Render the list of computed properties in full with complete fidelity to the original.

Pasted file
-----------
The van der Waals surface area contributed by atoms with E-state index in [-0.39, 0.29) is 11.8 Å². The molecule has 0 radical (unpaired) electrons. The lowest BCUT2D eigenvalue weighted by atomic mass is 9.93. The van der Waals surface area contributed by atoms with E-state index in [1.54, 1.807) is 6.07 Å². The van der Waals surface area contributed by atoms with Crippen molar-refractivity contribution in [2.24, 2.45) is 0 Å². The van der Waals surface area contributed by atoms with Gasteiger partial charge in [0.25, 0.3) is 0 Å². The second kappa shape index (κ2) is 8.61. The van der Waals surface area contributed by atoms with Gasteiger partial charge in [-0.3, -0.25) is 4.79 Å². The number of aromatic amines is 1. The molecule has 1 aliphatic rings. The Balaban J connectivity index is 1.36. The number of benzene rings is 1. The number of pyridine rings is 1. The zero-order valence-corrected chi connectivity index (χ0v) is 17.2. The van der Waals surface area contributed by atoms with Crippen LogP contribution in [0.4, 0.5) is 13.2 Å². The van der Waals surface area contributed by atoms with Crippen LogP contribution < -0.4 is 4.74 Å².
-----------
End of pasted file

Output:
The van der Waals surface area contributed by atoms with E-state index in [-0.39, 0.29) is 11.8 Å². The molecule has 0 radical (unpaired) electrons. The lowest BCUT2D eigenvalue weighted by atomic mass is 9.93. The van der Waals surface area contributed by atoms with E-state index in [1.54, 1.807) is 6.07 Å². The van der Waals surface area contributed by atoms with Crippen molar-refractivity contribution in [2.24, 2.45) is 0 Å². The van der Waals surface area contributed by atoms with Gasteiger partial charge in [0.25, 0.3) is 0 Å². The second kappa shape index (κ2) is 8.61. The van der Waals surface area contributed by atoms with Gasteiger partial charge in [-0.3, -0.25) is 4.79 Å². The number of aromatic amines is 1. The molecule has 1 aliphatic rings. The Balaban J connectivity index is 1.36. The number of benzene rings is 1. The number of pyridine rings is 1. The zero-order valence-corrected chi connectivity index (χ0v) is 17.2. The van der Waals surface area contributed by atoms with Crippen LogP contribution in [0.4, 0.5) is 13.2 Å². The van der Waals surface area contributed by atoms with Crippen LogP contribution < -0.4 is 4.74 Å².